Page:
This chapter presents the case for mainstreaming text-to-speech software for students with reading difficulties in the educational environment through a socio-constructivist approach. Socio-constructivism guides this chapter and communicates its purpose. The argument presented is that a purely functional approach that serves only students with reading disabilities such as dyslexia, confines the delivery of text-to-speech software to a select population, which results in limited outreach and use. Further, despite increased consumer involvement in assistive technology delivery with its potential to increase student participation, the target population is defined by professionals and based on human function rather than determined by a self-assessment of individual need, and may be further negatively impacted by human, contextual, and technological factors. By transitioning to a socio-constructivist approach, there is greater potential to assist a larger number of students who may otherwise not have the opportunity to explore text-to-speech software's potential and throughout their educational career may continue to experience difficulties in reading.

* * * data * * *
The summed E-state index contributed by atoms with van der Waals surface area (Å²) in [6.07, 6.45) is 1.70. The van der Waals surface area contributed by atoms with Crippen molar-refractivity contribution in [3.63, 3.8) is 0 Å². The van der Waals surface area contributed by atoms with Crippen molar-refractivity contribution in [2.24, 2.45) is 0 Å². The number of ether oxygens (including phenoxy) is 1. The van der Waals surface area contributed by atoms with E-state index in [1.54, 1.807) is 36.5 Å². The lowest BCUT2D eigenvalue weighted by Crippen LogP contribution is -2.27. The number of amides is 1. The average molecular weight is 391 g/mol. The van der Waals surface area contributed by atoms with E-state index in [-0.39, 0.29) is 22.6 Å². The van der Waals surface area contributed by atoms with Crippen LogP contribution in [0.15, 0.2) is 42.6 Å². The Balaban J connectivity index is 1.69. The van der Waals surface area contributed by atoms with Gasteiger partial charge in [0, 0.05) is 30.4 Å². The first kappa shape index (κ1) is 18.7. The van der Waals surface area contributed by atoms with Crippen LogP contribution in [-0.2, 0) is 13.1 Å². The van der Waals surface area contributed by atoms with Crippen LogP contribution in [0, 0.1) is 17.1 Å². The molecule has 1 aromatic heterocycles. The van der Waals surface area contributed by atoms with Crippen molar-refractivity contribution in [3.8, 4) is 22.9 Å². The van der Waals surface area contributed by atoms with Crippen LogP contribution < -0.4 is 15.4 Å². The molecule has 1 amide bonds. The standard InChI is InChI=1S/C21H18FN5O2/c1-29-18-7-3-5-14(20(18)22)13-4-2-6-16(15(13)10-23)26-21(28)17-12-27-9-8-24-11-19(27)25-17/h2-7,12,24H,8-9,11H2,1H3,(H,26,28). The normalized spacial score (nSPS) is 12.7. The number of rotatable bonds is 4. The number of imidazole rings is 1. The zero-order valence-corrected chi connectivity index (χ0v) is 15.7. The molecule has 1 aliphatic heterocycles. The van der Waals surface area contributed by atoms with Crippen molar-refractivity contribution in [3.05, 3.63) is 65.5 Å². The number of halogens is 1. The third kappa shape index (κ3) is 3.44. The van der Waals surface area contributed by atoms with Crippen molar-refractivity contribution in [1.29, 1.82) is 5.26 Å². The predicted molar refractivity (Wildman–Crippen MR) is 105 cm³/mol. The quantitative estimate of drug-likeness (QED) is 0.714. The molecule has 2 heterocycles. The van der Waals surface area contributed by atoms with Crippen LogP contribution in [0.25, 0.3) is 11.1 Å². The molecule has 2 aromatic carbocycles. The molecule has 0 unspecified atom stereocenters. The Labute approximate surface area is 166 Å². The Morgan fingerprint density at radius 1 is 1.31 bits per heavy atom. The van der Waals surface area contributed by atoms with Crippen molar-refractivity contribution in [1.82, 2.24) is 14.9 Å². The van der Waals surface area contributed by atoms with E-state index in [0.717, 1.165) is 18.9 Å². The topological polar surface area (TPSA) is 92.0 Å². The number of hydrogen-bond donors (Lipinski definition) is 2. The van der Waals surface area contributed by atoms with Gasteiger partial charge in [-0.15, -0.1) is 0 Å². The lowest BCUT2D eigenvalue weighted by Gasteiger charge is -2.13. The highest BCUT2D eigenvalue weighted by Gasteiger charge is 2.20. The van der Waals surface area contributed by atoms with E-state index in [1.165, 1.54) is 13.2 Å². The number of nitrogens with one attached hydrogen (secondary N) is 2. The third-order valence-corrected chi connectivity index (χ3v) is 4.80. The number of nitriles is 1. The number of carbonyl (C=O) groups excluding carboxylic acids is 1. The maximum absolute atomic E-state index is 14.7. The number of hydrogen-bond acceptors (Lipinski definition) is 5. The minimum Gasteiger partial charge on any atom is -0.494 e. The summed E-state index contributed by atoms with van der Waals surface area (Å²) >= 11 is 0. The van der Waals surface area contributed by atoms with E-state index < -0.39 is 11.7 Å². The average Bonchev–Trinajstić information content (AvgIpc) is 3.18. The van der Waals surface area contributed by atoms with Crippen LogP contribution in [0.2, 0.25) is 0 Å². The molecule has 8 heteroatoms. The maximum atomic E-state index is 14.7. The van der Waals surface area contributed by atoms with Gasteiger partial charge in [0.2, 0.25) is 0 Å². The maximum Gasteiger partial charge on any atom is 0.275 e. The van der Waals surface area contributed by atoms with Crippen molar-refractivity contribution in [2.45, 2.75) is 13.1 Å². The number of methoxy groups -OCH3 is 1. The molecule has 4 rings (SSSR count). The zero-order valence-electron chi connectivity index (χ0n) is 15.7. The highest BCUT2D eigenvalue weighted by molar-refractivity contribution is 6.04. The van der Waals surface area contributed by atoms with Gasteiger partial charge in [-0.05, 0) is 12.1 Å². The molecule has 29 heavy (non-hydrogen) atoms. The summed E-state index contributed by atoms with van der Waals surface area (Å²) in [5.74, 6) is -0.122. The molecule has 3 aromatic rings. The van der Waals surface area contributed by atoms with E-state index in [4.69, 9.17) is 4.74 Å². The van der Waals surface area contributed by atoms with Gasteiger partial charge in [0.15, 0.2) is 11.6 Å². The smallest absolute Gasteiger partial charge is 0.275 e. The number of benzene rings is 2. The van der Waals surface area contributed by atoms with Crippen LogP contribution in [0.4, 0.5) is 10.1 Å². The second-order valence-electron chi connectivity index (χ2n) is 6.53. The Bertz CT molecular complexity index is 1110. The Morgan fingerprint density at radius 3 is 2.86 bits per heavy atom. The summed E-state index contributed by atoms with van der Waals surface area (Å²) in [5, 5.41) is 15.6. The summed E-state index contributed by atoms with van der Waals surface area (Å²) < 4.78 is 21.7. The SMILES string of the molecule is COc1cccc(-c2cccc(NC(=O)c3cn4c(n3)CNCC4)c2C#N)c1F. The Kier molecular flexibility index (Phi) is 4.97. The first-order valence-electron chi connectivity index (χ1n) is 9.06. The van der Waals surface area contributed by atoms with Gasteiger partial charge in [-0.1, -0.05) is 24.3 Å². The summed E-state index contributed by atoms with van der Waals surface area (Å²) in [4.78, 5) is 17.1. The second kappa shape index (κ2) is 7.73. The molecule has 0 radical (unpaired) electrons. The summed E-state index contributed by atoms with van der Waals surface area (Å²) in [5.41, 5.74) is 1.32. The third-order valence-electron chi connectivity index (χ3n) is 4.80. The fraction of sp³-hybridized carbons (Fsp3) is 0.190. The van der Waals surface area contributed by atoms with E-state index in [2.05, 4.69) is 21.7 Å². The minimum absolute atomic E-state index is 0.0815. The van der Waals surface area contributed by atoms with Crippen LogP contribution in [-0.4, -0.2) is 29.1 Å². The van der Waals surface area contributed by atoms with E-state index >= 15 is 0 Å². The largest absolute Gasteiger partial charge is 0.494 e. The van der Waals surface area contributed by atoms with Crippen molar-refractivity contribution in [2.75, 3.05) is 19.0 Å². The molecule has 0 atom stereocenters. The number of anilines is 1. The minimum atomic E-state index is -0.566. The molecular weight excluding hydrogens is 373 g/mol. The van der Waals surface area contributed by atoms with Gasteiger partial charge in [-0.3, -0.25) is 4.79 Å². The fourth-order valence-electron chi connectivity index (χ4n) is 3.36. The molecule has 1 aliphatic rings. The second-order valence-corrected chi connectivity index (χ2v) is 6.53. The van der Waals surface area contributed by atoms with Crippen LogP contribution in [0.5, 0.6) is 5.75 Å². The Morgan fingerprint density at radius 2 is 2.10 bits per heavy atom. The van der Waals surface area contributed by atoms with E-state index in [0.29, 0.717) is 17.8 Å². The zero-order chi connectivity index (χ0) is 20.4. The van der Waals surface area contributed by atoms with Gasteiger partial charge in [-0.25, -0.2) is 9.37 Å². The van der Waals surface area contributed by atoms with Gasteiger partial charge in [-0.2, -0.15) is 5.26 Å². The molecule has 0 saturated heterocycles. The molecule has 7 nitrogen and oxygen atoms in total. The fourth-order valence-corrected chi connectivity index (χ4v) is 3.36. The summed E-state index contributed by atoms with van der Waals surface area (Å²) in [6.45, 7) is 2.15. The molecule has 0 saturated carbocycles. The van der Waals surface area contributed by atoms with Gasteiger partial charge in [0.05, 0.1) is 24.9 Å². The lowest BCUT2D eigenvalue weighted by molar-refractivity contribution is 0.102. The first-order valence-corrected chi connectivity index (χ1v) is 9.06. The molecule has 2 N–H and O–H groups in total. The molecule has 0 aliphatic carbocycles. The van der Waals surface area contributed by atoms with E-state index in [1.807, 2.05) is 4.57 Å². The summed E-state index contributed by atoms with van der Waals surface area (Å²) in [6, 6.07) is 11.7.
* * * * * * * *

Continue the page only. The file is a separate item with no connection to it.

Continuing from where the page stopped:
|Title of host publication||Assistive Technology Research, Practice, and Theory|
|Number of pages||17|
|ISBN (Print)||146665015X, 9781466650152|
|Publication status||Published - Jan 31 2014|
ASJC Scopus subject areas
- Social Sciences(all)